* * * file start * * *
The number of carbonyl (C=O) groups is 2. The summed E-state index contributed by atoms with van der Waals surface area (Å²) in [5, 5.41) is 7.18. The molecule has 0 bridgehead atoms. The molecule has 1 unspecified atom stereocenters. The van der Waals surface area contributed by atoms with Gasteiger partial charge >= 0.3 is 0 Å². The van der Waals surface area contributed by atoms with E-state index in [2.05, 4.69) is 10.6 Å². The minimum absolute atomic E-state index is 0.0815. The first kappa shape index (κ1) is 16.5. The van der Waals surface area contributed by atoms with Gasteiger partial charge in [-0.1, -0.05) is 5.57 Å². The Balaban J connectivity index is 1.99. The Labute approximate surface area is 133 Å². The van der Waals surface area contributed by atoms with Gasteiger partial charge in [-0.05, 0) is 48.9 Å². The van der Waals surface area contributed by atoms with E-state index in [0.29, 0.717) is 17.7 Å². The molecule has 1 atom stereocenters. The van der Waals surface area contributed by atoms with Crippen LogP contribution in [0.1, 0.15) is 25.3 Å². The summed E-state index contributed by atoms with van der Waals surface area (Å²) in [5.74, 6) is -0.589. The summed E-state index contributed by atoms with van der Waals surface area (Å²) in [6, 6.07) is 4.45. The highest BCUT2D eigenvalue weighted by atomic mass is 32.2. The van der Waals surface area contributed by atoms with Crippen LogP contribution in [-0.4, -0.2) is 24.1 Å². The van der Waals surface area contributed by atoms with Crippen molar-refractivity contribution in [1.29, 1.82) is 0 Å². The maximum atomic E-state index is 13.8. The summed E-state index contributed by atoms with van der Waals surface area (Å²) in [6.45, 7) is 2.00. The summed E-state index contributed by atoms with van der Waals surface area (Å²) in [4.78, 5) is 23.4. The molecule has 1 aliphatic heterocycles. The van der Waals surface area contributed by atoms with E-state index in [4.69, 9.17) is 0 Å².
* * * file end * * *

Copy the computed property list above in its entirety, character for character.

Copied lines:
The number of carbonyl (C=O) groups is 2. The summed E-state index contributed by atoms with van der Waals surface area (Å²) in [5, 5.41) is 7.18. The molecule has 0 bridgehead atoms. The molecule has 1 unspecified atom stereocenters. The van der Waals surface area contributed by atoms with Gasteiger partial charge >= 0.3 is 0 Å². The van der Waals surface area contributed by atoms with E-state index in [2.05, 4.69) is 10.6 Å². The minimum absolute atomic E-state index is 0.0815. The first kappa shape index (κ1) is 16.5. The van der Waals surface area contributed by atoms with Gasteiger partial charge in [-0.1, -0.05) is 5.57 Å². The Balaban J connectivity index is 1.99. The Labute approximate surface area is 133 Å². The van der Waals surface area contributed by atoms with Gasteiger partial charge in [-0.05, 0) is 48.9 Å². The van der Waals surface area contributed by atoms with E-state index in [0.29, 0.717) is 17.7 Å². The molecule has 1 atom stereocenters. The van der Waals surface area contributed by atoms with Crippen LogP contribution in [0.1, 0.15) is 25.3 Å². The summed E-state index contributed by atoms with van der Waals surface area (Å²) in [5.74, 6) is -0.589. The summed E-state index contributed by atoms with van der Waals surface area (Å²) in [6, 6.07) is 4.45. The highest BCUT2D eigenvalue weighted by atomic mass is 32.2. The van der Waals surface area contributed by atoms with Crippen LogP contribution in [-0.4, -0.2) is 24.1 Å². The van der Waals surface area contributed by atoms with Crippen molar-refractivity contribution in [1.29, 1.82) is 0 Å². The maximum atomic E-state index is 13.8. The summed E-state index contributed by atoms with van der Waals surface area (Å²) in [6.45, 7) is 2.00. The summed E-state index contributed by atoms with van der Waals surface area (Å²) in [4.78, 5) is 23.4. The molecule has 1 aliphatic heterocycles. The van der Waals surface area contributed by atoms with E-state index in [4.69, 9.17) is 0 Å².